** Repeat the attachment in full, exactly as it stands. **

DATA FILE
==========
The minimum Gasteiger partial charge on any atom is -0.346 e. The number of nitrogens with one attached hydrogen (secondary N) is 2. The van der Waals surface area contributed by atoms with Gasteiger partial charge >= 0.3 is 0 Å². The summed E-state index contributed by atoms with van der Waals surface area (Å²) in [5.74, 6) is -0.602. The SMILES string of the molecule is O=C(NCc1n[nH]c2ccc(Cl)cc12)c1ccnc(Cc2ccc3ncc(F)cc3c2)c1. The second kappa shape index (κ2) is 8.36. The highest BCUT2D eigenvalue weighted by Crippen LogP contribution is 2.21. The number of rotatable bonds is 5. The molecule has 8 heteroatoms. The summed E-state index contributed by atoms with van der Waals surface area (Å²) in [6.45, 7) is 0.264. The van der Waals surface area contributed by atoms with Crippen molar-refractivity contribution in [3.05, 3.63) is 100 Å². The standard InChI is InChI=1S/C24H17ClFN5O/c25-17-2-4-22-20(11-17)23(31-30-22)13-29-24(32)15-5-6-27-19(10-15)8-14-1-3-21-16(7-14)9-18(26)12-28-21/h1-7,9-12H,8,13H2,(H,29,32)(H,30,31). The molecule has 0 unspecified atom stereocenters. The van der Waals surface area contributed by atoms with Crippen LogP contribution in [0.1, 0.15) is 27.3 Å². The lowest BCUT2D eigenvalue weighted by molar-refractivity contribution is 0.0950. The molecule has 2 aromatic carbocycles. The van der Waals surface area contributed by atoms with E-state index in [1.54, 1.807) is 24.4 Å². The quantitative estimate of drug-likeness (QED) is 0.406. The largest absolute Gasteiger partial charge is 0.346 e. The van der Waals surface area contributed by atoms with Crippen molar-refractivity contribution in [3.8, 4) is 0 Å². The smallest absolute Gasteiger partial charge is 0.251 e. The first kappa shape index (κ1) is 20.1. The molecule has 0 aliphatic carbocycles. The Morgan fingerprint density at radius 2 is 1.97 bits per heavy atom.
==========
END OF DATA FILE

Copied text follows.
The minimum Gasteiger partial charge on any atom is -0.346 e. The number of nitrogens with one attached hydrogen (secondary N) is 2. The van der Waals surface area contributed by atoms with Gasteiger partial charge >= 0.3 is 0 Å². The summed E-state index contributed by atoms with van der Waals surface area (Å²) in [5.74, 6) is -0.602. The SMILES string of the molecule is O=C(NCc1n[nH]c2ccc(Cl)cc12)c1ccnc(Cc2ccc3ncc(F)cc3c2)c1. The second kappa shape index (κ2) is 8.36. The highest BCUT2D eigenvalue weighted by Crippen LogP contribution is 2.21. The number of rotatable bonds is 5. The molecule has 8 heteroatoms. The summed E-state index contributed by atoms with van der Waals surface area (Å²) in [6.45, 7) is 0.264. The van der Waals surface area contributed by atoms with Crippen molar-refractivity contribution in [3.05, 3.63) is 100 Å². The standard InChI is InChI=1S/C24H17ClFN5O/c25-17-2-4-22-20(11-17)23(31-30-22)13-29-24(32)15-5-6-27-19(10-15)8-14-1-3-21-16(7-14)9-18(26)12-28-21/h1-7,9-12H,8,13H2,(H,29,32)(H,30,31). The molecule has 0 unspecified atom stereocenters. The van der Waals surface area contributed by atoms with Crippen LogP contribution in [0.1, 0.15) is 27.3 Å². The lowest BCUT2D eigenvalue weighted by molar-refractivity contribution is 0.0950. The molecule has 2 aromatic carbocycles. The van der Waals surface area contributed by atoms with E-state index in [1.54, 1.807) is 24.4 Å². The quantitative estimate of drug-likeness (QED) is 0.406. The largest absolute Gasteiger partial charge is 0.346 e. The van der Waals surface area contributed by atoms with Crippen molar-refractivity contribution in [3.8, 4) is 0 Å². The smallest absolute Gasteiger partial charge is 0.251 e. The first kappa shape index (κ1) is 20.1. The molecule has 0 aliphatic carbocycles. The Morgan fingerprint density at radius 2 is 1.97 bits per heavy atom.